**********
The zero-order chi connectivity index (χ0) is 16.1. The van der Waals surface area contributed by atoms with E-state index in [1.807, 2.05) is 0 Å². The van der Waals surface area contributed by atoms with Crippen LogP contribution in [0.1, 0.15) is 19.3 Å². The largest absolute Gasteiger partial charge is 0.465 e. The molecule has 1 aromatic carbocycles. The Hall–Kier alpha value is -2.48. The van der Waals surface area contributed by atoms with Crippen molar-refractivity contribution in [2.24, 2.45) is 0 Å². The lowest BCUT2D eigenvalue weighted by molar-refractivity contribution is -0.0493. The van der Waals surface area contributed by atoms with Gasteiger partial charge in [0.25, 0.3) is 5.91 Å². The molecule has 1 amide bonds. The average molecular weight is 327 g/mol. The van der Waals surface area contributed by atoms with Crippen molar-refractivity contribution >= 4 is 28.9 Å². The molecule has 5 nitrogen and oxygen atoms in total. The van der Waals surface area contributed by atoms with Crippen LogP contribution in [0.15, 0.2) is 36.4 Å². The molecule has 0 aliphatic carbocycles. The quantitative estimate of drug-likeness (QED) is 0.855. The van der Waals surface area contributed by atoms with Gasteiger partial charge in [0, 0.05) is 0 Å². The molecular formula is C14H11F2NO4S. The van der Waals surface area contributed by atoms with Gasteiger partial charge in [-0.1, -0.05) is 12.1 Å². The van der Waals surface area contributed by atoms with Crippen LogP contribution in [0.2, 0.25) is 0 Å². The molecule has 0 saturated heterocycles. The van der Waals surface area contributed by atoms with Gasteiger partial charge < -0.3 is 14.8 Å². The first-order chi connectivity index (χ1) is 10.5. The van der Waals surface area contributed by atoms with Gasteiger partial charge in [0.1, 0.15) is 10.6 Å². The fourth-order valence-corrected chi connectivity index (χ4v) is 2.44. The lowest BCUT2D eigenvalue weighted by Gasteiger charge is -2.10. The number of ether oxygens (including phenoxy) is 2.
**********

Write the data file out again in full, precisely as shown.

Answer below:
The zero-order chi connectivity index (χ0) is 16.1. The van der Waals surface area contributed by atoms with E-state index in [1.807, 2.05) is 0 Å². The van der Waals surface area contributed by atoms with Crippen LogP contribution in [0.1, 0.15) is 19.3 Å². The largest absolute Gasteiger partial charge is 0.465 e. The molecule has 1 aromatic carbocycles. The Hall–Kier alpha value is -2.48. The van der Waals surface area contributed by atoms with Crippen molar-refractivity contribution in [2.24, 2.45) is 0 Å². The lowest BCUT2D eigenvalue weighted by molar-refractivity contribution is -0.0493. The van der Waals surface area contributed by atoms with Gasteiger partial charge in [0.25, 0.3) is 5.91 Å². The molecule has 1 amide bonds. The average molecular weight is 327 g/mol. The van der Waals surface area contributed by atoms with Crippen molar-refractivity contribution >= 4 is 28.9 Å². The molecule has 5 nitrogen and oxygen atoms in total. The van der Waals surface area contributed by atoms with Crippen LogP contribution in [0.15, 0.2) is 36.4 Å². The molecule has 0 aliphatic carbocycles. The quantitative estimate of drug-likeness (QED) is 0.855. The van der Waals surface area contributed by atoms with Gasteiger partial charge in [0, 0.05) is 0 Å². The molecular formula is C14H11F2NO4S. The van der Waals surface area contributed by atoms with Gasteiger partial charge in [-0.1, -0.05) is 12.1 Å². The van der Waals surface area contributed by atoms with Crippen LogP contribution in [0.2, 0.25) is 0 Å². The molecule has 0 saturated heterocycles. The van der Waals surface area contributed by atoms with Gasteiger partial charge < -0.3 is 14.8 Å². The first-order chi connectivity index (χ1) is 10.5. The van der Waals surface area contributed by atoms with Gasteiger partial charge in [0.1, 0.15) is 10.6 Å². The fourth-order valence-corrected chi connectivity index (χ4v) is 2.44. The lowest BCUT2D eigenvalue weighted by Gasteiger charge is -2.10. The number of ether oxygens (including phenoxy) is 2.